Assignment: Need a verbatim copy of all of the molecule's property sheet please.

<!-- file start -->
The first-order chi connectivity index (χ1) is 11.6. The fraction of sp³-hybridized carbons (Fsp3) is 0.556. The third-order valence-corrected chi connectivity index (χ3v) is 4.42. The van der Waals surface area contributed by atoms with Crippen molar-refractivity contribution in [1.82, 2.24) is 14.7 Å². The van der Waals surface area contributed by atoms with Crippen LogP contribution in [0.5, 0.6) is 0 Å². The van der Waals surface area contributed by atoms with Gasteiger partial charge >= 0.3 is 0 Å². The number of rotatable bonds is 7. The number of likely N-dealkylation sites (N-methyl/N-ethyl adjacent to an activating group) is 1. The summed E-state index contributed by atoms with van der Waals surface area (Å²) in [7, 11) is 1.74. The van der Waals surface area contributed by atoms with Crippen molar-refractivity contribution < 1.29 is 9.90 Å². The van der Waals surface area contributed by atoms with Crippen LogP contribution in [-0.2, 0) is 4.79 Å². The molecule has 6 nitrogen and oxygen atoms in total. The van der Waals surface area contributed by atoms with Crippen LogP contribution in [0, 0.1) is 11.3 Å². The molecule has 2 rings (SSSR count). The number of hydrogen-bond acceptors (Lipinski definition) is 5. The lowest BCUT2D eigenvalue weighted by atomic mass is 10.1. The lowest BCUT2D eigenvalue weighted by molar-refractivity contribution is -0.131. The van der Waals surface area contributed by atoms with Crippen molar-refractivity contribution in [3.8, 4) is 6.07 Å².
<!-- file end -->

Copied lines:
The first-order chi connectivity index (χ1) is 11.6. The fraction of sp³-hybridized carbons (Fsp3) is 0.556. The third-order valence-corrected chi connectivity index (χ3v) is 4.42. The van der Waals surface area contributed by atoms with Crippen molar-refractivity contribution in [1.82, 2.24) is 14.7 Å². The van der Waals surface area contributed by atoms with Crippen LogP contribution in [0.5, 0.6) is 0 Å². The van der Waals surface area contributed by atoms with Gasteiger partial charge >= 0.3 is 0 Å². The number of rotatable bonds is 7. The number of likely N-dealkylation sites (N-methyl/N-ethyl adjacent to an activating group) is 1. The summed E-state index contributed by atoms with van der Waals surface area (Å²) in [7, 11) is 1.74. The van der Waals surface area contributed by atoms with Crippen molar-refractivity contribution < 1.29 is 9.90 Å². The van der Waals surface area contributed by atoms with Crippen LogP contribution in [-0.2, 0) is 4.79 Å². The molecule has 6 nitrogen and oxygen atoms in total. The van der Waals surface area contributed by atoms with Crippen LogP contribution in [0, 0.1) is 11.3 Å². The molecule has 2 rings (SSSR count). The number of hydrogen-bond acceptors (Lipinski definition) is 5. The lowest BCUT2D eigenvalue weighted by atomic mass is 10.1. The lowest BCUT2D eigenvalue weighted by molar-refractivity contribution is -0.131. The van der Waals surface area contributed by atoms with Crippen molar-refractivity contribution in [3.8, 4) is 6.07 Å².